Reviewing the discourse of cultural imperialism as a critique of capitalist modernity, Tomlinson associated it with a neo-Marxist preference for talking about the world as a global economic system rather than a collection of nation-states. Culture is regarded only as something caused by political economy and at the service of class domination. This approach speaks of cultural imperialism as the global dominance of capitalist culture by way of (1) homogenization or cultural convergence arguments (while allowing for degrees of resistance) and (2) culture as the commodification of all experience (as in “consumer culture”). Tomlinson critiqued the assumptions, embedded in the work of Schiller among others, that capitalism or commodification are imposed, that they are necessarily malign, and that ideas of capitalist culture should be extracted from ideas of modernity.
Tomlinson was on solid ground in identifying the economistic bias of some of the best-known cultural imperialism approaches. On that basis, he usefully revealed the shortcomings of some of their basic presumptions. Yet Tomlinson too could be faulted for assuming that culture can be meaningfully and easily detached from the economic and the political, in deference to the divisions imposed by western scholarly traditions of social science. He himself spent little to no time (in this book) talking about the interrelationships of these things, or even about some of his basic terms. His general unease, therefore, with the treatment of capitalism and modernity by cultural imperialism theories is based on a chimeric proposition that culture is something unto itself that can be meaningfully understood within the confines of the cultural studies tradition.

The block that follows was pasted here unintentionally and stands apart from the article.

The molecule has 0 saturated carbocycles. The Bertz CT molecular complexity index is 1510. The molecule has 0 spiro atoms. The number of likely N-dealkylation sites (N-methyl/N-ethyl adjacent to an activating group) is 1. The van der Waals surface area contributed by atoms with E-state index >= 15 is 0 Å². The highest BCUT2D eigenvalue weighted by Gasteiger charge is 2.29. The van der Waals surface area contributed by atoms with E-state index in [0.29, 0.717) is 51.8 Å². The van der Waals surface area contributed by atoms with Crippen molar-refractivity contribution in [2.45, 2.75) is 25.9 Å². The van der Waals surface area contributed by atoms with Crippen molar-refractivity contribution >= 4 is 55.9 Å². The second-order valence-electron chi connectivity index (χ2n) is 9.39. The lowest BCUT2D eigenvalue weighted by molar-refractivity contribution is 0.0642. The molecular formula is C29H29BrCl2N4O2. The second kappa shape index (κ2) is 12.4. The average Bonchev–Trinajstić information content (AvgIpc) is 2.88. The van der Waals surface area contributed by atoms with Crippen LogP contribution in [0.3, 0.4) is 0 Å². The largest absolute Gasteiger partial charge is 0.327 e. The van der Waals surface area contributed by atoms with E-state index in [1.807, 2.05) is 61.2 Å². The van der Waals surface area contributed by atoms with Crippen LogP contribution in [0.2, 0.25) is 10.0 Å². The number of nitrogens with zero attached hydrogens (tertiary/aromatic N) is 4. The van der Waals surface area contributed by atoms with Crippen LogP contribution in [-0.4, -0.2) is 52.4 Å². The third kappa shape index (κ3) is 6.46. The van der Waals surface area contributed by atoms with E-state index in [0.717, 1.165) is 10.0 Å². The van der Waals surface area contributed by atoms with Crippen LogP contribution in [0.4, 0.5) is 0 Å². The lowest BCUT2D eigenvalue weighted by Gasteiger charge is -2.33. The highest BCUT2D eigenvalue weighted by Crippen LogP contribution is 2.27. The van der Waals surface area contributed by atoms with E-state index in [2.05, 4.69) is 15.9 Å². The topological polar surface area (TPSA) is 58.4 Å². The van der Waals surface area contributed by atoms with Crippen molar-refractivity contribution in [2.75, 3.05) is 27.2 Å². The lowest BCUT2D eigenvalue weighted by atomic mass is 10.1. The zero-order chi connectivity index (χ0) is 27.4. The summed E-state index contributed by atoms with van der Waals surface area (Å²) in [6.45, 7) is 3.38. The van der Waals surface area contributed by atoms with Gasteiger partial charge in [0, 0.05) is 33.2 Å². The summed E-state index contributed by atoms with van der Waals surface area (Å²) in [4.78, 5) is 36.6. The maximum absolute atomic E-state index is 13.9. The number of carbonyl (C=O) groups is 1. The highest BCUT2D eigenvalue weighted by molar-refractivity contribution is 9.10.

Once again, too much of the conversation was disconnected from real-life imperialistic struggles for markets, resources, and territories of the kind executed through barbarism and at the expense of millions of lives, even up to the more recent events of the “war on terror” but also at play, more softly, through the strategies of excessive capital accumulation and structural inequality represented by processes of “globalization” and “free trade” agreements. It would be unfair to blame Tomlinson for failing to accurately predict the near future, and for underestimating the many diverse faces of imperialism. That guilt should be shared across the vast majority of western intellectuals.
Tomlinson considered Schiller’s functionalist thinking about consumer culture, namely that western goods are used as a lure to the rich of developing countries to subscribe to capitalism. Tomlinson argued that the idea of cultural imperialism as a mere tool of capitalism was too crude, and misrepresented both capitalism and the nature of cultural practices. Tomlinson conceded that it would be difficult to deny that capitalism has some cultural effects, but that it is not enough to describe those effects as effects of “domination” or to assert how, exactly, they are experienced. Yes, the effects are often negative and involve misery and poverty, but these are manifest both in the sectors governed by the multinational corporations (those most impacted by consumer culture) and in the more traditional, marginalized sectors. Critics like Schiller were at fault, Tomlinson believed, in not acknowledging the ambivalence of capitalism, its progressive and its shallower aspects. More to the point, such critics were mainly interested in economic imperialism, and when it came to culture they retreated to arguments about cultural standardization whose significance they left unclear.